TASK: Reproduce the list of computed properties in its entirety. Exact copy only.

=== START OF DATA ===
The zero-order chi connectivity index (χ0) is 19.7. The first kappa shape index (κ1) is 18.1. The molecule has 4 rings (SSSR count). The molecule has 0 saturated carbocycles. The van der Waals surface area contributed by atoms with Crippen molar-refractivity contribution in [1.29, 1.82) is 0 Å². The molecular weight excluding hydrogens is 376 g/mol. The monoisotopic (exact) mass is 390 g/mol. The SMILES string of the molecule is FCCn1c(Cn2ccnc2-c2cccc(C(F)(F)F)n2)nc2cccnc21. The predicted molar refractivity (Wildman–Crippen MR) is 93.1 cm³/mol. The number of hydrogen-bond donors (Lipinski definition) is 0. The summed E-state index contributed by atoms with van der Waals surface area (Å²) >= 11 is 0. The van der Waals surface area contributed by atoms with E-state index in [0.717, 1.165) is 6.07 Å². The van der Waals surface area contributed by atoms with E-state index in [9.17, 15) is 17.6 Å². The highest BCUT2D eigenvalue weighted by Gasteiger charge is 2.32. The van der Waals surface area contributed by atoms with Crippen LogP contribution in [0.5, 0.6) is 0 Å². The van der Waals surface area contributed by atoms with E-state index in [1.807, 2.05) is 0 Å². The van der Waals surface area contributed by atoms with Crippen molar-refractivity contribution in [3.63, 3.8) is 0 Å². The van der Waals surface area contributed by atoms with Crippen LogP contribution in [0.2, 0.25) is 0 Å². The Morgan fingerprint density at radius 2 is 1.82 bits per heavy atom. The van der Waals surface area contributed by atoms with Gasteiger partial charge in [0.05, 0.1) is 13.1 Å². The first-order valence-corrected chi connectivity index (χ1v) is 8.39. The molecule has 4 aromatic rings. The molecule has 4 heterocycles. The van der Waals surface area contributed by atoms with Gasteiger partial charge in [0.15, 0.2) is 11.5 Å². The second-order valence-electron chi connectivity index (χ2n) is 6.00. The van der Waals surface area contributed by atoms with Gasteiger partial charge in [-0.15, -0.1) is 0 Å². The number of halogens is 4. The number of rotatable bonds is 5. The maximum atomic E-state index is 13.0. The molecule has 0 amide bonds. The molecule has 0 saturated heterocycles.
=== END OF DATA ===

The zero-order chi connectivity index (χ0) is 19.7. The first kappa shape index (κ1) is 18.1. The molecule has 4 rings (SSSR count). The molecule has 0 saturated carbocycles. The van der Waals surface area contributed by atoms with Crippen molar-refractivity contribution in [1.29, 1.82) is 0 Å². The molecular weight excluding hydrogens is 376 g/mol. The monoisotopic (exact) mass is 390 g/mol. The SMILES string of the molecule is FCCn1c(Cn2ccnc2-c2cccc(C(F)(F)F)n2)nc2cccnc21. The predicted molar refractivity (Wildman–Crippen MR) is 93.1 cm³/mol. The number of hydrogen-bond donors (Lipinski definition) is 0. The summed E-state index contributed by atoms with van der Waals surface area (Å²) >= 11 is 0. The van der Waals surface area contributed by atoms with E-state index in [0.717, 1.165) is 6.07 Å². The van der Waals surface area contributed by atoms with E-state index in [9.17, 15) is 17.6 Å². The highest BCUT2D eigenvalue weighted by Gasteiger charge is 2.32. The van der Waals surface area contributed by atoms with Crippen LogP contribution in [0.5, 0.6) is 0 Å². The van der Waals surface area contributed by atoms with E-state index in [1.807, 2.05) is 0 Å². The van der Waals surface area contributed by atoms with Crippen molar-refractivity contribution in [3.63, 3.8) is 0 Å². The van der Waals surface area contributed by atoms with Crippen LogP contribution in [0.2, 0.25) is 0 Å². The Morgan fingerprint density at radius 2 is 1.82 bits per heavy atom. The van der Waals surface area contributed by atoms with Gasteiger partial charge in [0.05, 0.1) is 13.1 Å². The first-order valence-corrected chi connectivity index (χ1v) is 8.39. The molecule has 4 aromatic rings. The molecule has 4 heterocycles. The van der Waals surface area contributed by atoms with Gasteiger partial charge in [0.15, 0.2) is 11.5 Å². The second-order valence-electron chi connectivity index (χ2n) is 6.00. The van der Waals surface area contributed by atoms with Gasteiger partial charge in [-0.15, -0.1) is 0 Å². The number of halogens is 4. The number of rotatable bonds is 5. The maximum atomic E-state index is 13.0. The molecule has 0 amide bonds. The molecule has 0 saturated heterocycles.